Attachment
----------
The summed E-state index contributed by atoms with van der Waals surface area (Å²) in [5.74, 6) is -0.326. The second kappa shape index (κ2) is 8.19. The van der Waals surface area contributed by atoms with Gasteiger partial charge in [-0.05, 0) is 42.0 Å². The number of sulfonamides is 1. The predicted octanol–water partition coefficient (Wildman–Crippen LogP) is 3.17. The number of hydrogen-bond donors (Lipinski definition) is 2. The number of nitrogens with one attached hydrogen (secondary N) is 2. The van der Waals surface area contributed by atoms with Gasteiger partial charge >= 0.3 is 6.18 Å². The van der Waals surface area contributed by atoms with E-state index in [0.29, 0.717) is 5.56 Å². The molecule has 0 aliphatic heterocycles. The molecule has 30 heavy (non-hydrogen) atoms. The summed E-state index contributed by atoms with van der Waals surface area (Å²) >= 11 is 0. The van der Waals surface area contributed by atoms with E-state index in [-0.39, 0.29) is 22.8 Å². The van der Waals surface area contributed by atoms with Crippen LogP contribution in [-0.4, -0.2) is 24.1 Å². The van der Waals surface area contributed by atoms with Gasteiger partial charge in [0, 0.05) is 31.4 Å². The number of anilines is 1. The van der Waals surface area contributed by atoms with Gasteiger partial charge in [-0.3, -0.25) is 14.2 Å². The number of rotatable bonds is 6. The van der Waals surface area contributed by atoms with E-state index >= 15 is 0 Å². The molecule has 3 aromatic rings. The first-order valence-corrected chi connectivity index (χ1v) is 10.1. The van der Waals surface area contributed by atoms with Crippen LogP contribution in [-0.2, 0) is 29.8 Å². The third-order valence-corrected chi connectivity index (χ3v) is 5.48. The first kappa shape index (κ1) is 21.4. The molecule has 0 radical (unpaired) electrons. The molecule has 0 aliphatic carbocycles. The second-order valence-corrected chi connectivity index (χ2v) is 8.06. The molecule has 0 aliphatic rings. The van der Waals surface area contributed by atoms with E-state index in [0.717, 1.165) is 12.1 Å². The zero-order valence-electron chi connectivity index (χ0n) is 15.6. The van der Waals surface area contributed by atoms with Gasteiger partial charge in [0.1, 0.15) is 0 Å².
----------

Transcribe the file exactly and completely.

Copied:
The summed E-state index contributed by atoms with van der Waals surface area (Å²) in [5.74, 6) is -0.326. The second kappa shape index (κ2) is 8.19. The van der Waals surface area contributed by atoms with Gasteiger partial charge in [-0.05, 0) is 42.0 Å². The number of sulfonamides is 1. The predicted octanol–water partition coefficient (Wildman–Crippen LogP) is 3.17. The number of hydrogen-bond donors (Lipinski definition) is 2. The number of nitrogens with one attached hydrogen (secondary N) is 2. The van der Waals surface area contributed by atoms with Gasteiger partial charge >= 0.3 is 6.18 Å². The van der Waals surface area contributed by atoms with E-state index in [0.29, 0.717) is 5.56 Å². The molecule has 0 aliphatic heterocycles. The molecule has 30 heavy (non-hydrogen) atoms. The summed E-state index contributed by atoms with van der Waals surface area (Å²) >= 11 is 0. The van der Waals surface area contributed by atoms with E-state index in [-0.39, 0.29) is 22.8 Å². The van der Waals surface area contributed by atoms with Crippen LogP contribution in [-0.4, -0.2) is 24.1 Å². The van der Waals surface area contributed by atoms with Gasteiger partial charge in [0, 0.05) is 31.4 Å². The number of anilines is 1. The van der Waals surface area contributed by atoms with Gasteiger partial charge in [-0.3, -0.25) is 14.2 Å². The number of rotatable bonds is 6. The van der Waals surface area contributed by atoms with E-state index >= 15 is 0 Å². The molecule has 3 aromatic rings. The first-order valence-corrected chi connectivity index (χ1v) is 10.1. The van der Waals surface area contributed by atoms with Crippen LogP contribution in [-0.2, 0) is 29.8 Å². The third-order valence-corrected chi connectivity index (χ3v) is 5.48. The first kappa shape index (κ1) is 21.4. The molecule has 0 radical (unpaired) electrons. The molecule has 0 aliphatic carbocycles. The second-order valence-corrected chi connectivity index (χ2v) is 8.06. The molecule has 0 aliphatic rings. The van der Waals surface area contributed by atoms with E-state index in [0.717, 1.165) is 12.1 Å². The zero-order valence-electron chi connectivity index (χ0n) is 15.6. The van der Waals surface area contributed by atoms with Gasteiger partial charge in [0.1, 0.15) is 0 Å².